Venezuela Moves to Shore Up the Bolivar as Election Approaches

(Bloomberg) -- Venezuela’s government is doubling down on efforts to prevent the bolivar from weakening and causing a spike in inflation ahead of presidential elections this year.

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President Nicolás Maduro’s administration pumped nearly $140 million into the foreign currency market this week, almost twice as much as the week before, in two separate sales of US dollars, according to estimates by Caracas-based consulting firm Síntesis Financiera. The operations came after the value of the bolivar weakened on the black market — with the spread between the official and parallel rates hitting the widest level since January 2023.

With the elections approaching on July 28, the government is trying to keep inflation in the low single digits by stabilizing the currency and reducing government spending. Maduro remains largely unpopular after years of runaway price increases, including a period of hyperinflation that wiped out savings and destroyed purchasing power.

Seeking his third-consecutive term as president, Maduro barred his biggest rival from the race and is now competing against Edmundo González, a relatively unknown former diplomat who is running as the candidate backed by most of the opposition. The US recently reimposed economic sanctions on Venezuela’s oil industry and gas after the incumbent fell short of promises to ensure legitimate elections.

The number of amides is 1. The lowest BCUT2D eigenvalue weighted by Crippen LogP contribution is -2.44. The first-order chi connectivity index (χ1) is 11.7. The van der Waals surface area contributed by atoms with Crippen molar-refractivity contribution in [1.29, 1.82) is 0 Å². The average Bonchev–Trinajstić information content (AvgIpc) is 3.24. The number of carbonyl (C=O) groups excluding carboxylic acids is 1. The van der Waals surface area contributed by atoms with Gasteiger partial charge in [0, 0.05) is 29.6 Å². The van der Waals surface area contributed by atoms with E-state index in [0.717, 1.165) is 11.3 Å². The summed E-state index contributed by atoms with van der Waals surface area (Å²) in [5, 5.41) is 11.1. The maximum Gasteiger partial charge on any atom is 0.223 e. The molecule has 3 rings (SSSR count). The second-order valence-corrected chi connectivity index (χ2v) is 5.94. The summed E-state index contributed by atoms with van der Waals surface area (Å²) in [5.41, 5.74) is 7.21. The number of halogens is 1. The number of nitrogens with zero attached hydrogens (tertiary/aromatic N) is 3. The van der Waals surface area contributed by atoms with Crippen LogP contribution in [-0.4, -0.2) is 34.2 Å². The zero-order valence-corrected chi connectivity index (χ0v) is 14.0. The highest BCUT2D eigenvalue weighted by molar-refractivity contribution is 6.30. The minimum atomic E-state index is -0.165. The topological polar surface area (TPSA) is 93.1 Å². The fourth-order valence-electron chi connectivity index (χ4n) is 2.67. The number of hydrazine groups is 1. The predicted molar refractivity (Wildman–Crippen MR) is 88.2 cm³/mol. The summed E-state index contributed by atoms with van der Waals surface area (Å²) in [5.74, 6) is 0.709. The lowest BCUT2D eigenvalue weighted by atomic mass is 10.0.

Read more: Maduro Bets He Can Crush Venezuelan Opposition in an Open Vote

In recent weeks, the government has been reluctant to let the bolivar slide — preferring to sell more dollars to keep the official rate around 36.5 bolivars. That’s resulted in the widening of spreads compared to the black market rate, said Henkel Garcia, director of Venezuelan consultancy firm Albus Data.

The black market rate this week was as much as 12% weaker than the official rate. The central bank is likely to increase dollar supply until the gap is back at 5-6.5%, according to a Síntesis Financiera report published this week.

The government “is afraid of a bit more inflation by allowing the official rate to slide instead of having this distortion, which is worse, because it feeds on itself,” said economist Tamara Herrera, head of the consultancy.

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